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Attribution of Hepatitis C Virus Seroconversion Risk in Young Injection Drug Users in 5 US Cities
Holly Hagan, Enrique R. Pouget, Ian T. Williams, Richard L. Garfein, Steffanie A. Strathdee, Sharon M. Hudson, Mary H. Latka and Lawrence J. Ouellet
The Journal of Infectious Diseases
Vol. 201, No. 3 (1 February 2010), pp. 378-385
Published by: Oxford University Press
Stable URL: http://www.jstor.org/stable/27794429
Page Count: 8
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Background. In studies of hepatitis C virus (HCV) seroconversion in injection drug users (IDUs), some have questioned whether underreporting of syringe sharing, a stigmatized behavior, has led to misattribution of HCV risk to other injection-related behaviors. Methods. IDUs aged 15–30 years who were seronegative for human immunodeficiency virus and HCV antibodies were recruited into a prospective study in 5 US cities. Behavioral data were collected via computer-assisted self-interviewing to reduce socially desirable reporting. Hazard ratios (HRs) were estimated to assess associations between behavior and HCV seroconversion. Because the shared use of cookers, cottons, and rinse water was highly correlated, a summary variable was created to represent drug preparation equipment sharing. Results. Among 483 IDUs who injected during the period covered by the follow-up assessments, the incidence of HCV infection was 17.2 cases per 100 person years; no HIV seroconversions occurred. Adjusting for confounders, the shared use of drug preparation equipment was significantly associated with HCV seroconversion (adjusted HR, 2.66; 95% confidence interval, 1.03–23.92), but syringe sharing was not (adjusted HR, 0.91). We estimated that 37% of HCV seroconversions in IDUs were due to the sharing of drug preparation equipment. Conclusions. Associations between sharing drug preparation equipment and HCV seroconversion are not attributable to underascertainment of syringe sharing. Avoiding HCV infection will require substantial reductions in exposure to all sources of contaminated blood.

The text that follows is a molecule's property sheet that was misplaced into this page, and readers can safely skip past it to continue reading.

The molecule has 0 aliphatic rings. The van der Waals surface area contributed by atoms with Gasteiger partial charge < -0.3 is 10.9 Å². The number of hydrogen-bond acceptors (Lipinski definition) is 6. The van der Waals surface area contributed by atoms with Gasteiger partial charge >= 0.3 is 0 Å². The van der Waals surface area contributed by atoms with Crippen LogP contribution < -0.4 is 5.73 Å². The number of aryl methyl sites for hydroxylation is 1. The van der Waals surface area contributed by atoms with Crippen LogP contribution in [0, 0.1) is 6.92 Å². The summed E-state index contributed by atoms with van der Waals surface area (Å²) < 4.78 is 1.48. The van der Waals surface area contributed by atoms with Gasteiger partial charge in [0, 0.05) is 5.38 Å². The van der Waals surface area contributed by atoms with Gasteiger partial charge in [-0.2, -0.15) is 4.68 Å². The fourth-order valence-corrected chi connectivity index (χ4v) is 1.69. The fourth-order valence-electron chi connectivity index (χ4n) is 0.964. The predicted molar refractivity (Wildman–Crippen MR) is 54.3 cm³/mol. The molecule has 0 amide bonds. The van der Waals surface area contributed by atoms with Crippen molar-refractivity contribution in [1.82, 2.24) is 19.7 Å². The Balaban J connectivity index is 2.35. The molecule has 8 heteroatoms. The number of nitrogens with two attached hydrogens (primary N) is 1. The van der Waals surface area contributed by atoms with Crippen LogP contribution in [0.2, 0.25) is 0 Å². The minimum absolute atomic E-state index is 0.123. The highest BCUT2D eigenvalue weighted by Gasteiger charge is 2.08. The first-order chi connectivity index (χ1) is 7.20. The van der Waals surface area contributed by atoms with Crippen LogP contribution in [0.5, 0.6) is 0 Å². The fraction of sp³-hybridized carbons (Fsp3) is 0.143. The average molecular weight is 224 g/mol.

The Journal of Infectious Diseases © 2010 Oxford University Press